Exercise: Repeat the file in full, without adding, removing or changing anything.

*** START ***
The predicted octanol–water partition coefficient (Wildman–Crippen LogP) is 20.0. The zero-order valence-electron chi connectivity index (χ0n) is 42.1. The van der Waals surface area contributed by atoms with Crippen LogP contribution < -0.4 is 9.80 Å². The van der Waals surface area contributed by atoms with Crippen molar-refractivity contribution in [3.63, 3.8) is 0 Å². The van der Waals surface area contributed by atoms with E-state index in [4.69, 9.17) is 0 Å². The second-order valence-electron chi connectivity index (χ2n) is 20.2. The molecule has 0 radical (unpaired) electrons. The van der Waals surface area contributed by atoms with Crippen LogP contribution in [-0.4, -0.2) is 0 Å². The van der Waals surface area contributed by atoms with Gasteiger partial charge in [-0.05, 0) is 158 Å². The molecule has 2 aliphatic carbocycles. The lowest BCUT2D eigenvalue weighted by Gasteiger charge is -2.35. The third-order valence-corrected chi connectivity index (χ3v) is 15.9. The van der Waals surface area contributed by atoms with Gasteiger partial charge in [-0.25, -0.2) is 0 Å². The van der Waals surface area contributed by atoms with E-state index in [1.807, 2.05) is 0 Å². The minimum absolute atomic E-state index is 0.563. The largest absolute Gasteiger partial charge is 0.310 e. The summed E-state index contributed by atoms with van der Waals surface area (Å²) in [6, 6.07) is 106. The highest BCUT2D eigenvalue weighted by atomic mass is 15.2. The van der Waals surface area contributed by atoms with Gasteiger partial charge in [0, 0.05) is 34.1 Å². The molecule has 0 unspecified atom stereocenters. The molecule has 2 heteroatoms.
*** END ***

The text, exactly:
The predicted octanol–water partition coefficient (Wildman–Crippen LogP) is 20.0. The zero-order valence-electron chi connectivity index (χ0n) is 42.1. The van der Waals surface area contributed by atoms with Crippen LogP contribution < -0.4 is 9.80 Å². The van der Waals surface area contributed by atoms with Crippen molar-refractivity contribution in [3.63, 3.8) is 0 Å². The van der Waals surface area contributed by atoms with E-state index in [4.69, 9.17) is 0 Å². The second-order valence-electron chi connectivity index (χ2n) is 20.2. The molecule has 0 radical (unpaired) electrons. The van der Waals surface area contributed by atoms with Crippen LogP contribution in [-0.4, -0.2) is 0 Å². The van der Waals surface area contributed by atoms with Gasteiger partial charge in [-0.05, 0) is 158 Å². The molecule has 2 aliphatic carbocycles. The lowest BCUT2D eigenvalue weighted by Gasteiger charge is -2.35. The third-order valence-corrected chi connectivity index (χ3v) is 15.9. The van der Waals surface area contributed by atoms with Gasteiger partial charge in [-0.25, -0.2) is 0 Å². The van der Waals surface area contributed by atoms with E-state index in [1.807, 2.05) is 0 Å². The minimum absolute atomic E-state index is 0.563. The largest absolute Gasteiger partial charge is 0.310 e. The summed E-state index contributed by atoms with van der Waals surface area (Å²) in [6, 6.07) is 106. The highest BCUT2D eigenvalue weighted by atomic mass is 15.2. The van der Waals surface area contributed by atoms with Gasteiger partial charge in [0, 0.05) is 34.1 Å². The molecule has 0 unspecified atom stereocenters. The molecule has 2 heteroatoms.